How to Propagate a Poinsettia Plant

Hi Judy,
I want to know if I can take cuttings from my poinsettia plant and start new plants. I don’t know how to do that, and I don’t want to hurt my poinsettia. I am attaching pictures. Thank you – Debra

Hi Debra,

Red poinsettia plant
Poinsettia Plant
Picture by André Karwath

Poinsettia plants are propagated by stem cuttings, but it is not always successful. Here is how it’s recommended that you do it.

Take cuttings from healthy new stems.  The old stems that already flowered should not be used. Cut the old stems back and allow new growth to develop. Keep the “mother” plant warm, moist, and in a bright location to produce good cuttings. Once the new stems have grown about 4-5″, you can start to take cuttings. The cuttings should be about 3 to 4 inches long  and have 2 to 3 mature leaves.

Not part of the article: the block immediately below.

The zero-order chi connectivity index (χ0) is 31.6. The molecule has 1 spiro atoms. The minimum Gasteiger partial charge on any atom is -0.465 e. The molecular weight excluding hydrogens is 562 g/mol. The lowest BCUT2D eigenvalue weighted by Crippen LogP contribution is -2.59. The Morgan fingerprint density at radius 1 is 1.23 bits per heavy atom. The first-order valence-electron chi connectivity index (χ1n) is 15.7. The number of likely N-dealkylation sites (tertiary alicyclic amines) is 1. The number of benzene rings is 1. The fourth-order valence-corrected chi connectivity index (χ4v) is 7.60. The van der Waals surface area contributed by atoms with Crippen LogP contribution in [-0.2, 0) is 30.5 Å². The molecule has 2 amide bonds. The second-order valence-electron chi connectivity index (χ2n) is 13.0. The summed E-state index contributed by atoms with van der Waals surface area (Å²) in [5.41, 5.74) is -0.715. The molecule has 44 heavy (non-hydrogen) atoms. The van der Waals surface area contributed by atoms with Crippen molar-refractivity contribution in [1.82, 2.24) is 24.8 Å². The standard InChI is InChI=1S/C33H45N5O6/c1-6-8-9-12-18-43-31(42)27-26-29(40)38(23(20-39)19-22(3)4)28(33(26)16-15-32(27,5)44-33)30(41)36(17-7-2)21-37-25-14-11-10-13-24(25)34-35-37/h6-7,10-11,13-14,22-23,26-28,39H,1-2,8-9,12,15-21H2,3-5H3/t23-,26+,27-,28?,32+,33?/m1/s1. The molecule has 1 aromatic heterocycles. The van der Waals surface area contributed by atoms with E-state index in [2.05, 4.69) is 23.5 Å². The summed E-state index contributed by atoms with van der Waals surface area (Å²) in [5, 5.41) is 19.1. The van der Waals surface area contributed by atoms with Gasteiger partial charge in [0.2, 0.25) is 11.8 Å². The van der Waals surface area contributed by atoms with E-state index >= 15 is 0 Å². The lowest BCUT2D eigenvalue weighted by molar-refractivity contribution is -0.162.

Dip the stems in a small amount of rooting hormone before planting. I recommend using 4″ pots. Use a pencil to make holes in good moist potting soil.  Carefully insert the hormone-treated base of each cutting into the holes. Place the pots into plastic bags to increase the humidity and help the soil stay moist. Place the cuttings in a bright location, but no direct sun. Bright light is important.

It usually takes about a month for roots to develop. The plant won’t “flower” this year but hopefully will next year. Wear gloves when you take cutting in case you might be sensitive to the sap in poinsettia stems.